Weekly Findings – June 24th, 2018

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Graham Copley / Nick Lipinski

203.901.1629/203.989.0412

gcopley@/nlipinski@ssrllc.com

June 24th, 2018

Weekly Findings – June 24th, 2018

Thought for the week: “We are now likely trading away growth and jobs for a tariff policy that makes little sense at any level – some small wins for the US will likely be overwhelmed by broader economic damage in our view”

  • Chart of the Week – Trading It Away
  • Scotts – Would It Be A Miracle For It To Grow? – UPGRADE
  • Westlake/Lyondell -The Mid-West Edge
  • GE – Adding More Power To The Debate
  • Weekly Winners & Losers

Chart of the Week-Trading It Away

  • Chart of the Week – Trading It Away

Two weeks ago, we showed a chart that illustrated how EBITDA momentum in the Chemicals space had accelerated, but despite this, the chart of the week shows that the sector has underperformed for the year, with only a handful of stocks beating the market. Some of the worst performers have company specific issues, but given the earnings momentum this year we think that most of the underperformance is trade driven – either product specific (products like Low Density Polyethylene targeted by China – along with many other chemicals and plastics), or because of a general economic slowdown fear stemming from the trade issues. Chemical trade has been volatile but growing – chart below – and all of the US investment in basic chemical and derivative capacity requires more exports – with (Linear) Low Density Polyethylene (for packaging) one of the most significant US investments (DWDP, Exxon, CPChem, and Sasol, adding around 2 million tons of capacity between them).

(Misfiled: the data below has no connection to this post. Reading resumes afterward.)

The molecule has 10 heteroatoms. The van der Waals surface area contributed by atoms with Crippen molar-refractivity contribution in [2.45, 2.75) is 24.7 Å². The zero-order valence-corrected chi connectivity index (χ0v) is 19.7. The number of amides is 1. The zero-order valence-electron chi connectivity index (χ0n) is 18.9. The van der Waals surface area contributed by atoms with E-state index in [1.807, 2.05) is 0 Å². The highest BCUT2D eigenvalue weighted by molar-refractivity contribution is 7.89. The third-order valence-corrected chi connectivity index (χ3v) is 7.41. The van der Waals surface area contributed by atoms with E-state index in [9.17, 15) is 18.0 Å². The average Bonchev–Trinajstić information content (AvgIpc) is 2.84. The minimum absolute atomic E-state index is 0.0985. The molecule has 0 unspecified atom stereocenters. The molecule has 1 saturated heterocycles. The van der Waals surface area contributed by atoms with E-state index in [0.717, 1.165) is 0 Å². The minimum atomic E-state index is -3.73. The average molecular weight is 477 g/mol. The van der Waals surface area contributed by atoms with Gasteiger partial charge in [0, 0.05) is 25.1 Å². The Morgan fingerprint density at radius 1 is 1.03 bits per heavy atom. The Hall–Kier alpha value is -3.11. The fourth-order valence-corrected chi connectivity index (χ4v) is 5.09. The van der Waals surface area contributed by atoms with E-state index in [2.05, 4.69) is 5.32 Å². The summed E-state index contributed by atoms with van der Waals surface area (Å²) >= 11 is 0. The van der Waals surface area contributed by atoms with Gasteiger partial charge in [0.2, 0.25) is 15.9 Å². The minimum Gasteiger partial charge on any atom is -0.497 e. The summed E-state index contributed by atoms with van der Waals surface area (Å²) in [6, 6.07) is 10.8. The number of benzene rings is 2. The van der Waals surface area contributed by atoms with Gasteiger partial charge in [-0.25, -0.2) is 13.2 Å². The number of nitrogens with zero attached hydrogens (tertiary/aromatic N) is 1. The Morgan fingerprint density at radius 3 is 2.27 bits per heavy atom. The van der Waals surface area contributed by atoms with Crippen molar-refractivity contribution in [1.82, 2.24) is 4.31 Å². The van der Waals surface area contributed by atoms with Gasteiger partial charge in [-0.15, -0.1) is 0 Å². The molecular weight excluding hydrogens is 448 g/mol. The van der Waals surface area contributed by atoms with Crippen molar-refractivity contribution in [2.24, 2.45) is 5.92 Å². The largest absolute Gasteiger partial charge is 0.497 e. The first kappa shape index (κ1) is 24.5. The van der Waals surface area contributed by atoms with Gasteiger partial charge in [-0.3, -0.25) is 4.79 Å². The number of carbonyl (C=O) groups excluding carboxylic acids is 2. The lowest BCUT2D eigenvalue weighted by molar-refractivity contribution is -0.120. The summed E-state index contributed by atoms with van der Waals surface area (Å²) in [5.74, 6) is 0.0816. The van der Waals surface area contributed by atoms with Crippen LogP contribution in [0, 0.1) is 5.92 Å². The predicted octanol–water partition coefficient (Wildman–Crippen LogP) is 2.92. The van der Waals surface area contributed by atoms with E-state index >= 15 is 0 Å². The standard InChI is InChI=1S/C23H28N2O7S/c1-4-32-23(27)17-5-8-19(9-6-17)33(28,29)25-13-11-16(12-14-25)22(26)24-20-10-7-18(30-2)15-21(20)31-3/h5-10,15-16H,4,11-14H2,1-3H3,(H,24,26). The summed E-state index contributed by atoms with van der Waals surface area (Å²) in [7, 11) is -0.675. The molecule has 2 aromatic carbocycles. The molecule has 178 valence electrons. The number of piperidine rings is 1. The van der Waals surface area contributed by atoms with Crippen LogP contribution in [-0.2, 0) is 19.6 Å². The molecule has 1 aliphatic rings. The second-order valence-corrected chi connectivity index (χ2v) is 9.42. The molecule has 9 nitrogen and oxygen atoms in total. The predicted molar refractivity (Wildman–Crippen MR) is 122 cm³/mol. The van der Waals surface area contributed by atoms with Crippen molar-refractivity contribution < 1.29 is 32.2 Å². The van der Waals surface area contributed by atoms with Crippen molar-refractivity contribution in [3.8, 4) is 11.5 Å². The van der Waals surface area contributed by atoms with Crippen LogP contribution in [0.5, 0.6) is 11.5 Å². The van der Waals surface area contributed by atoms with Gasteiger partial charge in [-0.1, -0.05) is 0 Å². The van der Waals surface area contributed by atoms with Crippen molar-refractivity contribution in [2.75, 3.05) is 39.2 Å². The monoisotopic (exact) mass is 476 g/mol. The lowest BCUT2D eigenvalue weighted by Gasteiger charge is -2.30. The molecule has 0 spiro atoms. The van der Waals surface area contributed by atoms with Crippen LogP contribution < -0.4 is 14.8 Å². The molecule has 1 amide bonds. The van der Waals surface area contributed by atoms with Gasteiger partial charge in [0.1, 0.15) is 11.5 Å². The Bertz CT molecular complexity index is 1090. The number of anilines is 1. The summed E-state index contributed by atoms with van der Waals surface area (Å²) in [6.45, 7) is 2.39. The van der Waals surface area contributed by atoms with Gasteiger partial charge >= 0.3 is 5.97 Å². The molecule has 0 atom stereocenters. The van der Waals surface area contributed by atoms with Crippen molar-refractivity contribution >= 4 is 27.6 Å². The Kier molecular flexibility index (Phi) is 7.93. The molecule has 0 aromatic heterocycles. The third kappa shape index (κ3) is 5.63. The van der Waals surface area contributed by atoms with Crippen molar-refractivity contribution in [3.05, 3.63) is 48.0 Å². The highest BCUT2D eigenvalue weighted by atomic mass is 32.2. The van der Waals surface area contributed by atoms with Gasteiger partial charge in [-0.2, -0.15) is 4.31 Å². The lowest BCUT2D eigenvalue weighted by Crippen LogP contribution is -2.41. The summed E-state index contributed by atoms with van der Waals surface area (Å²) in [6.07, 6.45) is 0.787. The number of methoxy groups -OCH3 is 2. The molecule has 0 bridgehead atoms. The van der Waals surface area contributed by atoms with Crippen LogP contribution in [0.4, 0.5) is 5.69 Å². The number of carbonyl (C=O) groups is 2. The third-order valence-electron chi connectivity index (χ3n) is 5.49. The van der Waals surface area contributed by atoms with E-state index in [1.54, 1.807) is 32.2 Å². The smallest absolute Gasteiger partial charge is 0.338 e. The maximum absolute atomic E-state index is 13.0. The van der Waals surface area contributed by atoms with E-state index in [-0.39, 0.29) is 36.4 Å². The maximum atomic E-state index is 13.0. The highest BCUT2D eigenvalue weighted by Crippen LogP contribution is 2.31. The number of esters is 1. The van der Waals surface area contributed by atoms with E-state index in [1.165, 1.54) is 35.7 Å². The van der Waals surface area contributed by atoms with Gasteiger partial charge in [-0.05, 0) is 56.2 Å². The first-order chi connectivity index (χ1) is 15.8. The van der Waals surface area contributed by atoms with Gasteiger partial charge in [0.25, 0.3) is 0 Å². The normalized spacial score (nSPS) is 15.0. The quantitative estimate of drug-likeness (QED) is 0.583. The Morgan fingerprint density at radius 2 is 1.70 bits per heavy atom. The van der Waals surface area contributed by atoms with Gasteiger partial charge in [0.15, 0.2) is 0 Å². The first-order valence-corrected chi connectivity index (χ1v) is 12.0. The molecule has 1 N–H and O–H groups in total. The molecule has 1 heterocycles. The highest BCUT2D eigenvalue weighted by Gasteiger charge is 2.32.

If we believe that the trade issues will escalate from here, from an investment perspective we should be looking for companies with minimal non-US exposure and ideally inexpensive – SMG comes out at the top of the pile – chart below and section below. This trade concern and the analysis below leaves us somewhat comfortable with our WLK and CF positions, but it is clearly a risk for DWDP, EMN, and FUL (all of which have valuation support) and HUN which does not have valuation support unless you believe that history is a poor guide for HUN, as we do. The chart shows that the group is not expensive, albeit relative to a very expensive broader market.

  • Scotts – Would It Be A Miracle For It To Grow? – UPGRADE

SMG’s disastrous year – chart of the week – needs to be placed into context. Somewhat like ALB, its stock price was dragged up by sentiment in 2017 around new growth and new earnings momentum – in the case of SMG it was hydroponics and the legalization of marihuana sales in many US states and now all of Canada, and in ALB’s case, lithium. Here is where the comparison ends, as the decline in ALB is all sentiment, given that earnings expectations are unchanged and the decline is driven by supply/demand uncertainties several years out. For SMG earnings have come down significantly as the “weed” promise has not delivered – chart. Estimates have crumbled for 2018 – less so for 2019.